Moving on to the more technical side of things, we see an open world with graphics that are about what you’d expect for a game of this scale. Heller and company don’t look all that great—one reason most of the cut scenes are handled by pre-rendered video that’s a mix of both CG and live action film—but since most of the time you’re seeing the action from the traditional, distant third person, it’s not an issue. Heller’s ability to run up walls and bound off towers is legitimate cause for concern in the serious draw-in/pop up category, although Radical has wisely decided to add fog and smoke to this war-torn New York to mask the more egregious examples. Still, what this engine lacks in detail it makes up for in reliability. Solid frame rates are accompanied by little to no screen tearing, and the engine manages to avoid most of the embarrassing glitches like “falling” through the world, clipping and other immersion breaking bugs. It manages to render decent distances at a glance—the view from the top of the Rockefeller tower is impressive—but Radical drew the line at making the world a load-free experience. Whereas in Grand Theft Auto IV you can freely drive from borough of Liberty City to another seamlessly, Prototype 2 plays it safe—performance-wise—and requires you to sneak onto a helicopter and load into one of three areas. The sound department is where Prototype 2 has no problems putting its best foot forward. As an action game in a contemporary setting, you get all the multi-directional explosions from tanks, attack choppers and Horrible Tentacle Things you’d expect. It’s not as abusive on the sub-woofer as one might expect, but all the sounds come through clear and have a decent amount of presence. The score is fairly limited in its selection, and very early on in the game you’ll be hearing repeated tracks, but the music hits the right mood with urgency and menace. The voice acting is actually quite good, it’s just put to the service of not great dialog, but a lot of quality voice actors are here, including the “standards” like Yuri Lowenthal, Kari Wahlgren and Troy Baker. The delivery is good, but there’s only so much you can do with a lot of swearing and death threats repeated ad nauseum.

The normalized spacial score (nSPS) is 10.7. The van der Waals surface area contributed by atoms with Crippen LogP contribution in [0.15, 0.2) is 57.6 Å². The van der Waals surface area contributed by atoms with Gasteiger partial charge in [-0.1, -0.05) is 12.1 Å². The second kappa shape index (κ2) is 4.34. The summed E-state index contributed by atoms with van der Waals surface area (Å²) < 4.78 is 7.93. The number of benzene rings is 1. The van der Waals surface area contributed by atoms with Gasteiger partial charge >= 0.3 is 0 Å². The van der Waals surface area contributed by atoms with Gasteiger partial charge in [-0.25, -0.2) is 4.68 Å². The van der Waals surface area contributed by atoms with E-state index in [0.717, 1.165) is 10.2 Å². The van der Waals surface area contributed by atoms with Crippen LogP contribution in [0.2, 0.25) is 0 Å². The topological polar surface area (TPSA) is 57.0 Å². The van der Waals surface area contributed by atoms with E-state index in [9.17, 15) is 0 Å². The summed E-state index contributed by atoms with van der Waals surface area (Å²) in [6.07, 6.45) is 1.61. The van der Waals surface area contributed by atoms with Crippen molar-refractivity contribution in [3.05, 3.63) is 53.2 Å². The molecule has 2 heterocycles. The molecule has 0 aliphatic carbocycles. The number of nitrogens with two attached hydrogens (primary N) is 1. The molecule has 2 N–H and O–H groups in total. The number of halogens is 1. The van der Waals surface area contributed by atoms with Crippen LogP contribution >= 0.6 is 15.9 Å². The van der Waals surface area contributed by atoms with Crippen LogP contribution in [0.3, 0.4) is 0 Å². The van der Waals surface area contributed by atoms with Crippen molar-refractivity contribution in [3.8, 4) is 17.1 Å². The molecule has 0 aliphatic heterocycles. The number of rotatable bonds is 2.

Hamster Wheel Of The Apocalypse